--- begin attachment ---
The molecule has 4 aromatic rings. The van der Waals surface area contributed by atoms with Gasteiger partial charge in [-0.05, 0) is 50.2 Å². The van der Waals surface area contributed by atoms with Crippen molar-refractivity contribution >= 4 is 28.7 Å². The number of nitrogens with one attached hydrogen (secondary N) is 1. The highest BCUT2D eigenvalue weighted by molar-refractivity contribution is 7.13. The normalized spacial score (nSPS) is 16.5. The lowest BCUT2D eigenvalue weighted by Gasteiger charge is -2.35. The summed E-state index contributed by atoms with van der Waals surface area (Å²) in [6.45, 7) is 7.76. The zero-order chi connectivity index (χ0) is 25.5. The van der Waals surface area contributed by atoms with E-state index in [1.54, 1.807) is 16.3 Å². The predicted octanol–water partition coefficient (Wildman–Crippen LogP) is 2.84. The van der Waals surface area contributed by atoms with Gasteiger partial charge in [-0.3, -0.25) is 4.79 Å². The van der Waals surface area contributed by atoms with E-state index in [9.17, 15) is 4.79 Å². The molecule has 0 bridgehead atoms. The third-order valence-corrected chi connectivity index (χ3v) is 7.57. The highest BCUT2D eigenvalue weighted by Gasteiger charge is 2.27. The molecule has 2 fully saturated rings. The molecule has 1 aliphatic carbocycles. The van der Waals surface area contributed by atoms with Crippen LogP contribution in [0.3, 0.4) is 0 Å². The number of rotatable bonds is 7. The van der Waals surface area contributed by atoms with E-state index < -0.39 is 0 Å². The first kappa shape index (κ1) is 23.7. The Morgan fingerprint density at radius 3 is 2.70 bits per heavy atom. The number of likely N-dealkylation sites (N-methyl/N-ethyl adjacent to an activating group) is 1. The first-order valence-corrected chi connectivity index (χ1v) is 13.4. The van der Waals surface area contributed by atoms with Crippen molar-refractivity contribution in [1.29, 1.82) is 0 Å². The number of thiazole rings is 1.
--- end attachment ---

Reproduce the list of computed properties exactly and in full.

The molecule has 4 aromatic rings. The van der Waals surface area contributed by atoms with Gasteiger partial charge in [-0.05, 0) is 50.2 Å². The van der Waals surface area contributed by atoms with Crippen molar-refractivity contribution >= 4 is 28.7 Å². The number of nitrogens with one attached hydrogen (secondary N) is 1. The highest BCUT2D eigenvalue weighted by molar-refractivity contribution is 7.13. The normalized spacial score (nSPS) is 16.5. The lowest BCUT2D eigenvalue weighted by Gasteiger charge is -2.35. The summed E-state index contributed by atoms with van der Waals surface area (Å²) in [6.45, 7) is 7.76. The zero-order chi connectivity index (χ0) is 25.5. The van der Waals surface area contributed by atoms with E-state index in [1.54, 1.807) is 16.3 Å². The predicted octanol–water partition coefficient (Wildman–Crippen LogP) is 2.84. The van der Waals surface area contributed by atoms with Gasteiger partial charge in [-0.3, -0.25) is 4.79 Å². The van der Waals surface area contributed by atoms with E-state index in [9.17, 15) is 4.79 Å². The molecule has 0 bridgehead atoms. The third-order valence-corrected chi connectivity index (χ3v) is 7.57. The highest BCUT2D eigenvalue weighted by Gasteiger charge is 2.27. The molecule has 2 fully saturated rings. The molecule has 1 aliphatic carbocycles. The van der Waals surface area contributed by atoms with Crippen LogP contribution in [0.3, 0.4) is 0 Å². The number of rotatable bonds is 7. The van der Waals surface area contributed by atoms with E-state index < -0.39 is 0 Å². The first kappa shape index (κ1) is 23.7. The Morgan fingerprint density at radius 3 is 2.70 bits per heavy atom. The number of likely N-dealkylation sites (N-methyl/N-ethyl adjacent to an activating group) is 1. The first-order valence-corrected chi connectivity index (χ1v) is 13.4. The van der Waals surface area contributed by atoms with Crippen molar-refractivity contribution in [1.29, 1.82) is 0 Å². The number of thiazole rings is 1.